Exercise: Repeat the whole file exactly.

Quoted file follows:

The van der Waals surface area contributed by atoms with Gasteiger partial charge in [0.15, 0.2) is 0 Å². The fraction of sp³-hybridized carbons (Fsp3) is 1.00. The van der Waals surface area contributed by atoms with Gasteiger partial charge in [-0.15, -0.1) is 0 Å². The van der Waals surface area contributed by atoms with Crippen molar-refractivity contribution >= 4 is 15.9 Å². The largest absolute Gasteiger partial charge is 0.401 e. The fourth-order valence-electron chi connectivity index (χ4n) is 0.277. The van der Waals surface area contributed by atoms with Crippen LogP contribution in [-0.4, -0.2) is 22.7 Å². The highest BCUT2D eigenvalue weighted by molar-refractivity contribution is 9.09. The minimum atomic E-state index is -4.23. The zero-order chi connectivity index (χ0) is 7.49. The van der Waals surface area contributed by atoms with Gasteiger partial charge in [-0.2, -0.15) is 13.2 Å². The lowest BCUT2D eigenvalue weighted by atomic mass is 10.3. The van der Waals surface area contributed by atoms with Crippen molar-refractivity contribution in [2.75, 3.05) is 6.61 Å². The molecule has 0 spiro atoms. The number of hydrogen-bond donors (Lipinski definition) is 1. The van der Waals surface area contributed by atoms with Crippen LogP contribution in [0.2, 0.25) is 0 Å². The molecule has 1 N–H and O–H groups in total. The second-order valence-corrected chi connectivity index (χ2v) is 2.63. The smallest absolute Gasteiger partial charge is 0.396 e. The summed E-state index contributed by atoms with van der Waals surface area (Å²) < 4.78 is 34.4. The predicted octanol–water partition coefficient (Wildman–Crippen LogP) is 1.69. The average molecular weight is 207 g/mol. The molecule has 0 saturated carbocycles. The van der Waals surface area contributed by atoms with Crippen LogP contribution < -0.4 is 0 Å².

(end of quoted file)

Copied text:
The van der Waals surface area contributed by atoms with Gasteiger partial charge in [0.15, 0.2) is 0 Å². The fraction of sp³-hybridized carbons (Fsp3) is 1.00. The van der Waals surface area contributed by atoms with Gasteiger partial charge in [-0.15, -0.1) is 0 Å². The van der Waals surface area contributed by atoms with Crippen molar-refractivity contribution >= 4 is 15.9 Å². The largest absolute Gasteiger partial charge is 0.401 e. The fourth-order valence-electron chi connectivity index (χ4n) is 0.277. The van der Waals surface area contributed by atoms with Crippen LogP contribution in [-0.4, -0.2) is 22.7 Å². The highest BCUT2D eigenvalue weighted by molar-refractivity contribution is 9.09. The minimum atomic E-state index is -4.23. The zero-order chi connectivity index (χ0) is 7.49. The van der Waals surface area contributed by atoms with Gasteiger partial charge in [-0.2, -0.15) is 13.2 Å². The lowest BCUT2D eigenvalue weighted by atomic mass is 10.3. The van der Waals surface area contributed by atoms with Crippen molar-refractivity contribution in [2.75, 3.05) is 6.61 Å². The molecule has 0 spiro atoms. The number of hydrogen-bond donors (Lipinski definition) is 1. The van der Waals surface area contributed by atoms with Crippen LogP contribution in [0.2, 0.25) is 0 Å². The molecule has 1 N–H and O–H groups in total. The second-order valence-corrected chi connectivity index (χ2v) is 2.63. The smallest absolute Gasteiger partial charge is 0.396 e. The summed E-state index contributed by atoms with van der Waals surface area (Å²) < 4.78 is 34.4. The predicted octanol–water partition coefficient (Wildman–Crippen LogP) is 1.69. The average molecular weight is 207 g/mol. The molecule has 0 saturated carbocycles. The van der Waals surface area contributed by atoms with Crippen LogP contribution < -0.4 is 0 Å².